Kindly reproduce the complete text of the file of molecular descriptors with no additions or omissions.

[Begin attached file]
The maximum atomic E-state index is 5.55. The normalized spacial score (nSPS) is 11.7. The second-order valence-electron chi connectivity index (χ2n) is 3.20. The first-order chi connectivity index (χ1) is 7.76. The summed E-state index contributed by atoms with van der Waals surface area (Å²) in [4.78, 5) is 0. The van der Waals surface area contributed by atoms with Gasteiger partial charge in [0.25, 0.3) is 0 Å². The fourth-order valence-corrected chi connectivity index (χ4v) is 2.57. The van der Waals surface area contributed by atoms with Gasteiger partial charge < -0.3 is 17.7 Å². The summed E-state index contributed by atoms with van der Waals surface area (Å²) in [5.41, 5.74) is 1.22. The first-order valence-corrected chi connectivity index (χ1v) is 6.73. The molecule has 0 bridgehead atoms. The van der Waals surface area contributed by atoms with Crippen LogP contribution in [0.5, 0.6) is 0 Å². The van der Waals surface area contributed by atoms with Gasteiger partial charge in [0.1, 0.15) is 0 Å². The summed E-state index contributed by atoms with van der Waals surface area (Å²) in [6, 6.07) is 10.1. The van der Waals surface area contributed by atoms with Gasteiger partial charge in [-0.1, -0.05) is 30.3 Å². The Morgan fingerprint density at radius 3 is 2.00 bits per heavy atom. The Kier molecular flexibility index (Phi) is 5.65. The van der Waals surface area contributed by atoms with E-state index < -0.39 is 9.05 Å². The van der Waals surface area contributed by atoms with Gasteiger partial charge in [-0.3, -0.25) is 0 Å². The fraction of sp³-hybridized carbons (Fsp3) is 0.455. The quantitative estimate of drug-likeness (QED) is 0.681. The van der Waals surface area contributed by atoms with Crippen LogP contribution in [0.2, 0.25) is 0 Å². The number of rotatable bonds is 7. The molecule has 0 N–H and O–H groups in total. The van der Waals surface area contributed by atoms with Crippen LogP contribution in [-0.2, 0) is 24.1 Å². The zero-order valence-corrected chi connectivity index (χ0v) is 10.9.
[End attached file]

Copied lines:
The maximum atomic E-state index is 5.55. The normalized spacial score (nSPS) is 11.7. The second-order valence-electron chi connectivity index (χ2n) is 3.20. The first-order chi connectivity index (χ1) is 7.76. The summed E-state index contributed by atoms with van der Waals surface area (Å²) in [4.78, 5) is 0. The van der Waals surface area contributed by atoms with Gasteiger partial charge in [0.25, 0.3) is 0 Å². The fourth-order valence-corrected chi connectivity index (χ4v) is 2.57. The van der Waals surface area contributed by atoms with Gasteiger partial charge < -0.3 is 17.7 Å². The summed E-state index contributed by atoms with van der Waals surface area (Å²) in [5.41, 5.74) is 1.22. The first-order valence-corrected chi connectivity index (χ1v) is 6.73. The molecule has 0 bridgehead atoms. The van der Waals surface area contributed by atoms with Crippen LogP contribution in [0.5, 0.6) is 0 Å². The van der Waals surface area contributed by atoms with Gasteiger partial charge in [0.1, 0.15) is 0 Å². The summed E-state index contributed by atoms with van der Waals surface area (Å²) in [6, 6.07) is 10.1. The van der Waals surface area contributed by atoms with Gasteiger partial charge in [-0.1, -0.05) is 30.3 Å². The Morgan fingerprint density at radius 3 is 2.00 bits per heavy atom. The Kier molecular flexibility index (Phi) is 5.65. The van der Waals surface area contributed by atoms with E-state index < -0.39 is 9.05 Å². The van der Waals surface area contributed by atoms with Gasteiger partial charge in [-0.3, -0.25) is 0 Å². The fraction of sp³-hybridized carbons (Fsp3) is 0.455. The quantitative estimate of drug-likeness (QED) is 0.681. The van der Waals surface area contributed by atoms with Crippen LogP contribution in [0.2, 0.25) is 0 Å². The number of rotatable bonds is 7. The molecule has 0 N–H and O–H groups in total. The van der Waals surface area contributed by atoms with Crippen LogP contribution in [-0.2, 0) is 24.1 Å². The zero-order valence-corrected chi connectivity index (χ0v) is 10.9.